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Lorenzo Boturini Bernaducci
Lorenzo Boturini Benaducci (1702, Como, Italy
Como, Italy
– 1753, Madrid) was a historian, antiquary and ethnographer of New Spain, the Spanish Empire's colonial dominions in North America.Contents1 Early life 2 In New Spain 3 Vindication 4 The Boturini Collection 5 Writings 6 References 7 External linksEarly life[edit] Born in Italy
Italy
of noble parentage, Lorenzo Boturini Benaducci studied in Milan
Milan
and lived in Trieste
Trieste
and Vienna. He was a knight of the Holy Roman Empire. Forced to flee Austria because of the war with Spain, Boturini arrived in Spain
Spain
via England and Portugal. In Madrid
Madrid
he met the Condesa de Santibáñez, oldest daughter of the Condesa de Moctezuma
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Como, Italy
Como
Como
(Italian pronunciation: [ˈkɔːmo] ( listen),[2][3] locally [ˈkoːmo];[2] Lombard: Còmm [ˈkɔm],[4] Cómm [ˈkom] or Cùmm [ˈkum];[5] Latin: Novum Comum) is a city and comune in Lombardy, Italy
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Italy
Coordinates: 43°N 12°E / 43°N 12°E / 43; 12Italian Republic Repubblica Italiana  (Italian)FlagEmblemAnthem: Il Canto degli Italiani  (Italian) "The Song of the Italians"Location of  Italy  (dark green) – in Europe  (light green & dark grey) – in the European Union  (light green)  –  [Legend]Capital and largest city Rome 41°54′N 12°29′E / 41.900°N 12.483°E / 41.900; 12.483Official languages ItalianaNative languages see full listReligion83.3% Christians 12.4% irreligious 3.7% Muslims 0.2% Buddhists 0.1% Hindus 0.3% other religions[1]Demonym ItalianGovernment Unitary constitutional parliamentary republic• PresidentSergio Mattarella• Prime MinisterPaolo Gentiloni• President of the SenateElisabetta Casellati•&
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Catholic Encyclopedia
The Catholic Encyclopedia: An International Work of Reference on the Constitution, Doctrine, Discipline, and History of the Catholic Church,[1] also referred to as the Old Catholic Encyclopedia
Catholic Encyclopedia
and the Original Catholic Encyclopedia,[2] is an English-language encyclopedia published in the United States and designed to serve the Roman Catholic Church. The first volume appeared in March 1907 and the last three volumes appeared in 1912, followed by a master index volume in 1914 and later supplementary volumes. It was designed "to give its readers full and authoritative information on the entire cycle of Catholic interests, action and doctrine".[3][4] The Catholic Encyclopedia
Catholic Encyclopedia
was published by the Robert Appleton Company (RAC), a publishing company incorporated at New York in February 1905 for the express purpose of publishing the encyclopedia
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Special
Special
Special
or specials may refer to:Contents1 Music 2 Film and television 3 Other uses 4 See alsoMusic[edit] Special
Special
(album), a 1992
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International Standard Book Number
"ISBN" redirects here. For other uses, see ISBN (other).International Standard Book
Book
NumberA 13-digit ISBN, 978-3-16-148410-0, as represented by an EAN-13 bar codeAcronym ISBNIntroduced 1970; 48 years ago (1970)Managing organisation International ISBN AgencyNo. of digits 13 (formerly 10)Check digit Weighted sumExample 978-3-16-148410-0Website www.isbn-international.orgThe International Standard Book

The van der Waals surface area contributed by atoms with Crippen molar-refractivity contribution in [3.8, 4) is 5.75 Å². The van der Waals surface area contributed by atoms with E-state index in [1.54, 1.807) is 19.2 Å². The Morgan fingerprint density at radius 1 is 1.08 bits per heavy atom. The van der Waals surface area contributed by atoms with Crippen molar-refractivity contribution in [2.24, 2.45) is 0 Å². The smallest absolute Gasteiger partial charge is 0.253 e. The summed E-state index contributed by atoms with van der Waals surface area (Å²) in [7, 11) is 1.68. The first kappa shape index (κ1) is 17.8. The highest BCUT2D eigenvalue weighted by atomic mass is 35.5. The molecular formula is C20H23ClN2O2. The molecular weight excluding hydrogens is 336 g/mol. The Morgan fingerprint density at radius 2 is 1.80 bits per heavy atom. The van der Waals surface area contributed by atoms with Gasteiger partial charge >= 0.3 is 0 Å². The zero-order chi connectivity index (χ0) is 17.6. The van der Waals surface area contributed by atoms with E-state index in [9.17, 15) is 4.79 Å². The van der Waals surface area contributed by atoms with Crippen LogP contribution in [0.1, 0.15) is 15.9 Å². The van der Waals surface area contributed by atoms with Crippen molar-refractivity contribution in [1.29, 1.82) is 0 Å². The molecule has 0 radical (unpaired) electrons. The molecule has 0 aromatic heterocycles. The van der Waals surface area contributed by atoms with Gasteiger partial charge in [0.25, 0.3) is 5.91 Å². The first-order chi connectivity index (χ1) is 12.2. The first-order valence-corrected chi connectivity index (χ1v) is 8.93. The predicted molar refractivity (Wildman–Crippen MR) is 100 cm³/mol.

Book
Number (ISBN) is a unique[a][b] numeric commercial book identifier. Publishers purchase ISBNs from an affiliate of the International ISBN Agency.[1] An ISBN is assigned to each edition and variation (except reprintings) of a book. For example, an e-book, a paperback and a hardcover edition of the same book would each have a different ISBN. The ISBN is 13 digits long if assigned on or after 1 January 2007, and 10 digits long if assigned before 2007
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Stafford Poole
The Reverend
The Reverend
Stafford Poole, C.M., (born March 6, 1930)[1] is a Catholic priest
Catholic priest
and a research historian. He was formerly a professor of history at, and later served as President of, the former St. John's Seminary College (closed 2002) in Camarillo, California. Additionally, he is known for his extensive writings about the history of the Catholic Church
Catholic Church
in Mexico and the devotion to the Virgin of Guadalupe.Contents1 Early life 2 Studies 3 Authorship 4 Guadalupan studies 5 References 6 List of works 7 External sourcesEarly life[edit] Poole was born in Oxnard, California, the son of Beatrice Hessie Smith and Joseph Outhwaite Poole, Sr., and was raised in North Hollywood. While in grammar schools there, his classmates included both the sons of the noted singer, Bing Crosby, as well as the future Cardinal Roger Mahony
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Eugène Goupil
Charles Eugène Espidon Goupil (14 December 1831 – 24 October 1896) was a French Mexican philanthropist and collector. In 1889 he bought Joseph Marius Alexis Aubin's collection of 384 Mesoamerican manuscripts. On 14 May 1864, he married Augustine Élie. After Goupil's death, his wife donated the collection to the Bibliothèque Nationale in Paris. Goupil was the great-uncle of artist Jean Charlot. External links[edit]Works by or about Eugène Goupil at Internet ArchiveAuthority controlWorldCat Identities VIAF: 22423521 LCCN: n2006095198 ISNI: 0000 0000 3519 941X SUDOC: 168049430 BNF: cb150414063 (data)This article related to indigenous Mesoamerican culture is a stub. You can help by expanding it.v t eThis French biographical article is a stub
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Berlin State Library
The Berlin
Berlin
State Library (German: Staatsbibliothek zu Berlin; officially abbreviated as SBB, colloquially Stabi) is a universal library in Berlin, Germany
Germany